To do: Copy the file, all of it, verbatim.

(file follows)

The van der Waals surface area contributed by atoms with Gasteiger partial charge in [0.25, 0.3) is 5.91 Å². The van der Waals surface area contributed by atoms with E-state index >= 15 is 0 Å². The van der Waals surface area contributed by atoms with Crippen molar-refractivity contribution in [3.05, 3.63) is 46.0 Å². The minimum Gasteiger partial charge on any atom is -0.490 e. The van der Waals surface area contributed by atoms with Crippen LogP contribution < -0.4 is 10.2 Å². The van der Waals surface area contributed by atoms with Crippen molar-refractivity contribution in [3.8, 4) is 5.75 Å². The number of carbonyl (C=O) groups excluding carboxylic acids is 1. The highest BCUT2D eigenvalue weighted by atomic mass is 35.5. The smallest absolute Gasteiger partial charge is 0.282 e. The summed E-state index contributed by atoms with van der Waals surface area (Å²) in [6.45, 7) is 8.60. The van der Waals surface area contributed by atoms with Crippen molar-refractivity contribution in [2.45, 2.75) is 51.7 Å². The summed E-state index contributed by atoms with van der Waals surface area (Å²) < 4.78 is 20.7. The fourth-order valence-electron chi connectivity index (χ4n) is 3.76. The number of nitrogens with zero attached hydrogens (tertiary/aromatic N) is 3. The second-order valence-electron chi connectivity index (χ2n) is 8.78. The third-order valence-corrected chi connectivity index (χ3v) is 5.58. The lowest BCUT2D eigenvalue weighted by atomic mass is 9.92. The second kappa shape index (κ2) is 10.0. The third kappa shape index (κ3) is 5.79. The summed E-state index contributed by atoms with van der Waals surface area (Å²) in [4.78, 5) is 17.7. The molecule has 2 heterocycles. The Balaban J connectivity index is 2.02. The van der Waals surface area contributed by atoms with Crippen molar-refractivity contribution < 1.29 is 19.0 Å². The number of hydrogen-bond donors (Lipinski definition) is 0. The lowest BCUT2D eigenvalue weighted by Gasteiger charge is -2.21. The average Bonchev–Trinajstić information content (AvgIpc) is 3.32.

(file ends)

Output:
The van der Waals surface area contributed by atoms with Gasteiger partial charge in [0.25, 0.3) is 5.91 Å². The van der Waals surface area contributed by atoms with E-state index >= 15 is 0 Å². The van der Waals surface area contributed by atoms with Crippen molar-refractivity contribution in [3.05, 3.63) is 46.0 Å². The minimum Gasteiger partial charge on any atom is -0.490 e. The van der Waals surface area contributed by atoms with Crippen LogP contribution < -0.4 is 10.2 Å². The van der Waals surface area contributed by atoms with Crippen molar-refractivity contribution in [3.8, 4) is 5.75 Å². The number of carbonyl (C=O) groups excluding carboxylic acids is 1. The highest BCUT2D eigenvalue weighted by atomic mass is 35.5. The smallest absolute Gasteiger partial charge is 0.282 e. The summed E-state index contributed by atoms with van der Waals surface area (Å²) in [6.45, 7) is 8.60. The van der Waals surface area contributed by atoms with Crippen molar-refractivity contribution in [2.45, 2.75) is 51.7 Å². The summed E-state index contributed by atoms with van der Waals surface area (Å²) < 4.78 is 20.7. The fourth-order valence-electron chi connectivity index (χ4n) is 3.76. The number of nitrogens with zero attached hydrogens (tertiary/aromatic N) is 3. The second-order valence-electron chi connectivity index (χ2n) is 8.78. The third-order valence-corrected chi connectivity index (χ3v) is 5.58. The lowest BCUT2D eigenvalue weighted by atomic mass is 9.92. The second kappa shape index (κ2) is 10.0. The third kappa shape index (κ3) is 5.79. The summed E-state index contributed by atoms with van der Waals surface area (Å²) in [4.78, 5) is 17.7. The molecule has 2 heterocycles. The Balaban J connectivity index is 2.02. The van der Waals surface area contributed by atoms with Crippen molar-refractivity contribution < 1.29 is 19.0 Å². The number of hydrogen-bond donors (Lipinski definition) is 0. The lowest BCUT2D eigenvalue weighted by Gasteiger charge is -2.21. The average Bonchev–Trinajstić information content (AvgIpc) is 3.32.